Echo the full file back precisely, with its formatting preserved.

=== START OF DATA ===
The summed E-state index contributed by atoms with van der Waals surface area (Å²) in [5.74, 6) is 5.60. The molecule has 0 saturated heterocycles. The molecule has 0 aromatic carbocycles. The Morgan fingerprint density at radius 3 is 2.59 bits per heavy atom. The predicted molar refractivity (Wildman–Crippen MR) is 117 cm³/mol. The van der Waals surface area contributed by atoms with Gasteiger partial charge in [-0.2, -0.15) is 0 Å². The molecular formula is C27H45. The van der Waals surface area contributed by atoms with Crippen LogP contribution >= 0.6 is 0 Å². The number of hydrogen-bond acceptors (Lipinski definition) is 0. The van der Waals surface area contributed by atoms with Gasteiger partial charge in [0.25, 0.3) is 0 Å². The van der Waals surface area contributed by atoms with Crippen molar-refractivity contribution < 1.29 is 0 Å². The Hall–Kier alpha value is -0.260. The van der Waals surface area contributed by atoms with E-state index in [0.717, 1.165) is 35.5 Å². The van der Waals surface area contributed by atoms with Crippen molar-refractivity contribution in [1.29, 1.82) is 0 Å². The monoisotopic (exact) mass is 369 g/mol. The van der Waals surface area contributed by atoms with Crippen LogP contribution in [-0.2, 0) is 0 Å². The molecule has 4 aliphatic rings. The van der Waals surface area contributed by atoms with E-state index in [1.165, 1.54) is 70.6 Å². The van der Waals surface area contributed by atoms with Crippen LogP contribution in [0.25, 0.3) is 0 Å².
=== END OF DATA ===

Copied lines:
The summed E-state index contributed by atoms with van der Waals surface area (Å²) in [5.74, 6) is 5.60. The molecule has 0 saturated heterocycles. The molecule has 0 aromatic carbocycles. The Morgan fingerprint density at radius 3 is 2.59 bits per heavy atom. The predicted molar refractivity (Wildman–Crippen MR) is 117 cm³/mol. The van der Waals surface area contributed by atoms with Gasteiger partial charge in [-0.2, -0.15) is 0 Å². The molecular formula is C27H45. The van der Waals surface area contributed by atoms with Crippen LogP contribution >= 0.6 is 0 Å². The number of hydrogen-bond acceptors (Lipinski definition) is 0. The van der Waals surface area contributed by atoms with Gasteiger partial charge in [0.25, 0.3) is 0 Å². The van der Waals surface area contributed by atoms with Crippen molar-refractivity contribution < 1.29 is 0 Å². The Hall–Kier alpha value is -0.260. The van der Waals surface area contributed by atoms with E-state index in [0.717, 1.165) is 35.5 Å². The van der Waals surface area contributed by atoms with Crippen molar-refractivity contribution in [1.29, 1.82) is 0 Å². The monoisotopic (exact) mass is 369 g/mol. The van der Waals surface area contributed by atoms with Crippen LogP contribution in [-0.2, 0) is 0 Å². The molecule has 4 aliphatic rings. The van der Waals surface area contributed by atoms with E-state index in [1.165, 1.54) is 70.6 Å². The van der Waals surface area contributed by atoms with Crippen LogP contribution in [0.25, 0.3) is 0 Å².